This article was originally published in 2015 to mark the 70th anniversary of Victory Day, marking the triumph over Nazism in World War II. We are republishing this today, the 77th Victory Day, at a time when the reality of the fight against fascism is being gravely distorted, erasing the principal role played by the Soviet Union in the war and sanitizing the legacy of Nazi collaborators. Below are stories of heroism displayed by Red Army soldiers in the battle against the Nazi invaders that are virtually unknown in the United States.
The ‘Fighting Girlfriend’
In April of 1943, 38-year-old Ukrainian Mariya Oktyabrskaya (originally from a peasant family in the Crimean Peninsula) learned that her husband had been killed on the eastern front two years before. The devastating news angered her to a point where to vent her rage she sold all her possessions and used the money to buy a T-34 medium tank for the Red Army on the condition that she’d be the driver.
After five months of training, Oktyabrskaya and her tank, the “Fighting Girlfriend,” joined the 26th Guards Tank Brigade near Smolensk, Russia. On October 21, 1943, Oktyabrskaya and her tank took part on an assault on the German lines. Any impression that the “Fighting Girlfriend” was merely a propaganda ploy or a stunt were swept away when she smashed Nazi machine gun nests and artillery pieces to smithereens.
On several occasions when Oktyabrskaya’s tank was damaged she would jump out and make repairs to get her crew back in the fight. Oktyabrskaya’s luck ran out in the village of Shvedy near Vitebsk while, when crushing German trenches and machineguns, her tank was hit by an anti-tank shell. After repairing the tank’s tracks a shell exploded near Oktyabrskaya and she was hit in the head with shrapnel. She remained in a coma for two months before dying on March 15, 1944.
Mariya Oktyabrskaya was posthumously awarded the title Hero of the Soviet Union.
Escaping from the Nazis in a Nazi bomber
When 27-year-old Mordovian Senior Lieutenant Mikhail Devyatayev (from the Romanian speaking minority in the Western USSR) bailed out of his burning aircraft, he hit the plane’s stabilizer, knocking himself unconscious. Landing in German held territory, he was soon captured. After being held first at the Łódź concentration camp in Poland, then later the Sachsenhausen concentration camp in Germany, Devyatayev knew being an ace pilot put his life in danger, so he managed to trade identities with a dead Soviet infantryman.
With his new identity Devyatayev was transferred to a camp in Usedom, an island in the Baltic Sea, working as part of a forced labor crew for the German missile program, repairing runways and clearing unexploded bombs by hand. It was there that he along with other Soviet nationals became convinced that it would be better to die trying a daring escape than die as prisoners.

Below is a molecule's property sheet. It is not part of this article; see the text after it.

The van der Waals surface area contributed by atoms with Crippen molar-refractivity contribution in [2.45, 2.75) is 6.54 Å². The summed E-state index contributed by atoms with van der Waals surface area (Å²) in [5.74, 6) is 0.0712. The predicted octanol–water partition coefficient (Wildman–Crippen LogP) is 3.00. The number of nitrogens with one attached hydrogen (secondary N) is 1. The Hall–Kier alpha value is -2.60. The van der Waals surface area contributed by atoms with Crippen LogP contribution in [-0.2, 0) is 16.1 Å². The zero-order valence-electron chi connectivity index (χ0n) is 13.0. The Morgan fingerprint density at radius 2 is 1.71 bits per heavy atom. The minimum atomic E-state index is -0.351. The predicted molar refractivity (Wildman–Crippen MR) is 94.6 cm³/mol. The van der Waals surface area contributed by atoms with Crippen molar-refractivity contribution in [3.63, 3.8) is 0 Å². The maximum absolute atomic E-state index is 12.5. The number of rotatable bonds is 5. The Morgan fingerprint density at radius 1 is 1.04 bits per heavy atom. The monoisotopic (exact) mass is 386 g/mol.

So, on February 8, 1945, Devyatayev and nine other Soviet POWs went to work on the runway where one member of the group killed the guard with a crowbar and stripped him of his uniform. Devyatayev, the only pilot among them, lead them to the hangar where they stole the camp commandant’s Heinkel Bomber.
Flying east, the escapees evaded German fighters and landed in Soviet territory. The escapees provided crucial information about the German missile program, including the V-2 rocket, the first man-made object to cross the boundary of space. However, Soviet law enforcement thought it was impossible that prisoners could have taken over an airplane and escaped without cooperation from the Germans. Believing the escapees to be spies, Devyatayev and the others spent the remainder of the war in penal military units or prison.
Later when the head of the Soviet Space Program, Sergey Korolyov, personally argued that the Soviet space program owed its efforts to the information provided by Mikhail Devyatayev and the other escapees, Devyatayev’s name was finally cleared.
On August 15, 1957, Devyatayev, the youngest of 13 children born to a Mordovoan peasant family, became a Hero of the Soviet Union and an honored citizen of the Mordovian Autonomous Socialist Soviet Republic. Within months, the USSR launched the first ever artificial satellite into Earth orbit. Devyatayev died in 2002 at the age of 85.
Lethal Soviet ‘Night Witches
On October 8, 1941, Joseph Stalin ordered the creation of three all-women’s aviation regiments. One in particular, the 588th Night Bomber Regiment, became more famously known by their World War II German nickname, Nachthexen, or Nightwitches (pictured above). From June 1942 to May 1945 the 588th flew nonstop missions. One woman, Nadezhda Popova, flew 18 missions in one night.
In a war where the latest technology was applied to the weapons of war, the 588th were given Polikarpov Po-2 biplanes to fly, usually used for training or crop-dusting. The light Po-2s were held together with wood, wire, and fabric, carried no guns or parachutes, and only had a cruising speed of 68 mph and maximum speed of 98 mph. Often when the plane went in for an attack the pilot would bring the engine to an idle or shut it off completely to silently glide in to drop six bombs at a time. The bombardier would then have to climb out to crank-start the engine in midair.
For their bravery on the Taman peninsula, during the battle of the Caucuses, the 588th Night Bomber Regiment was renamed the 46th Taman Guards Night Bomber Regiment. Together, they flew 24,000 sorties and dropped over 23,000 tons of bombs on the invaders. At its height, the 588th/46th Taman Guards numbered forty pilots, thirty were shot down. None were captured. Twenty three were awarded the title Hero of the Soviet Union.